So, in 1922, the Anglo-Irish treaty was signed. This essentially allowed what was Southern Ireland to become independent, as the Irish Free State, though still under the British Crown (similar to Australia or Canada today). Northern Ireland was given the opportunity to opt out and remain in the UK and they did so as soon as they possibly could, and so the modern borders were born.

Many Irish did not take to the treaty, seeing the partition and retention of the monarchy as a betrayal of Ireland, and predictably, an armed struggling took place (the Irish civil war) which the pro-treaty side won. Partition caused particular strife in County Donegal in the North-West, which took a major economic hit when an international border suddenly appeared between it and the largest city and major port in the region (Derry-Londonderry). Even up to the 80s the roads there were in a shocking state of disrepair.

In 1937, a new constitution in the Free State effectively transformed it into a Republic, with a President ratifying laws instead of the King, though this was not officially formalised until 1948. The constitution still claimed jurisdiction over Northern Ireland, a state of affairs that changed in 1998 with the Good Friday Agreement.

For its part, the Parliament of Northern Ireland continued in buildings a stone’s throw from my old school until 1973 , shortly after the start of the Troubles. It was dominated by Unionists its whole term, and abolished when it refused to return power over law and order to the UK government following Bloody Sunday. Northern Ireland remained governed by the UK until the Good Friday Agreement was signed in 1998, when it would be governed by a mandatory coalition of Unionists and Nationalists with an elected Assembly- this arrangement lasted until 2003 when it was suspended due to suspicions of an IRA spy ring. The charges brought were dropped, but the suspension carried on until the St Andrew’s agreement in 2006. The Assembly was restored following elections in March the following year.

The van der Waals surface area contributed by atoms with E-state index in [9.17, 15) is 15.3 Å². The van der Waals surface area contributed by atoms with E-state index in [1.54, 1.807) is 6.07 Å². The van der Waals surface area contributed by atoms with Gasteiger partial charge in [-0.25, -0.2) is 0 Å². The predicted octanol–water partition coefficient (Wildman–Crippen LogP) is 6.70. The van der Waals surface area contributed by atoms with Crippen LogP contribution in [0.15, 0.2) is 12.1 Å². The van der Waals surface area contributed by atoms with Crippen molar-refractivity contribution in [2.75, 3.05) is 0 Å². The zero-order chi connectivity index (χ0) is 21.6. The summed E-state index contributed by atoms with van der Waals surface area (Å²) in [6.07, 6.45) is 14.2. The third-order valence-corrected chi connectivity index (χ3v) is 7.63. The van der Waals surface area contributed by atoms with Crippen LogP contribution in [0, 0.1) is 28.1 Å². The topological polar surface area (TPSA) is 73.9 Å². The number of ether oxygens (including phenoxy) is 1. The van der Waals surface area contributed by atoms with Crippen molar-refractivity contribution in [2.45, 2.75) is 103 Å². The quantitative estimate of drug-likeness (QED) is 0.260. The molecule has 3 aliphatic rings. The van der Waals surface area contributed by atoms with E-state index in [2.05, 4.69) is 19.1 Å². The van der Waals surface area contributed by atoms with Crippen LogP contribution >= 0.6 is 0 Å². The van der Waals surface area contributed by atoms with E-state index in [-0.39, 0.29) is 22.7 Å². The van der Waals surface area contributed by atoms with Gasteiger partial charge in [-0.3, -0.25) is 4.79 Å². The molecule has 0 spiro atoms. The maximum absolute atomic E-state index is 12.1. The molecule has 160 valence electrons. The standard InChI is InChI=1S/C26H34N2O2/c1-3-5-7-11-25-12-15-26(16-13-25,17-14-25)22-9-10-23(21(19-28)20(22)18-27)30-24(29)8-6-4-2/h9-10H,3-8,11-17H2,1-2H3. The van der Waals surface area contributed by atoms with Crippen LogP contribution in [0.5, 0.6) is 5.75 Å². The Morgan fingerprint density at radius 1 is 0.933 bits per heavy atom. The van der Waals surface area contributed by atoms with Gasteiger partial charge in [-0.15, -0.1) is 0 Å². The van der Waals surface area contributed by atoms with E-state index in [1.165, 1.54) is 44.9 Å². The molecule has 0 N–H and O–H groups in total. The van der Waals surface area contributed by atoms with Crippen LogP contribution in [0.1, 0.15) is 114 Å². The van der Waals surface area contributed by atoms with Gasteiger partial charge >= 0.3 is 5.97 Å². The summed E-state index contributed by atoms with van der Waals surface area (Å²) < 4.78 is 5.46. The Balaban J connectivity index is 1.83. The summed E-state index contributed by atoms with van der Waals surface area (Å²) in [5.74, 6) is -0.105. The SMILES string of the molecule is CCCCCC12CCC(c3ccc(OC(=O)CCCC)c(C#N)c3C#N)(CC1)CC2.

And that is where we find ourselves today.

In the book of Daniel, God shows the prophet several visions which shows that He is watching over history and that he, ultimately, is in charge. He saw empires, rulers, and the difficulty the people of God would face, but ultimately he sees a message of hope, of a Son of Man and an Ancient of Days, and an inheritance that would not fade. The people of God in Ireland have the same promise, and though we do not understand everything, we know that God is behind all things.

Then I said, “O my lord, what shall be the outcome of these things?” He said, “Go your way, Daniel, for the words are shut up and sealed until the time of the end. Many shall purify themselves and make themselves white and be refined, but the wicked shall act wickedly. And none of the wicked shall understand, but those who are wise shall understand. […] But go your way till the end. And you shall rest and shall stand in your allotted place at the end of the days.”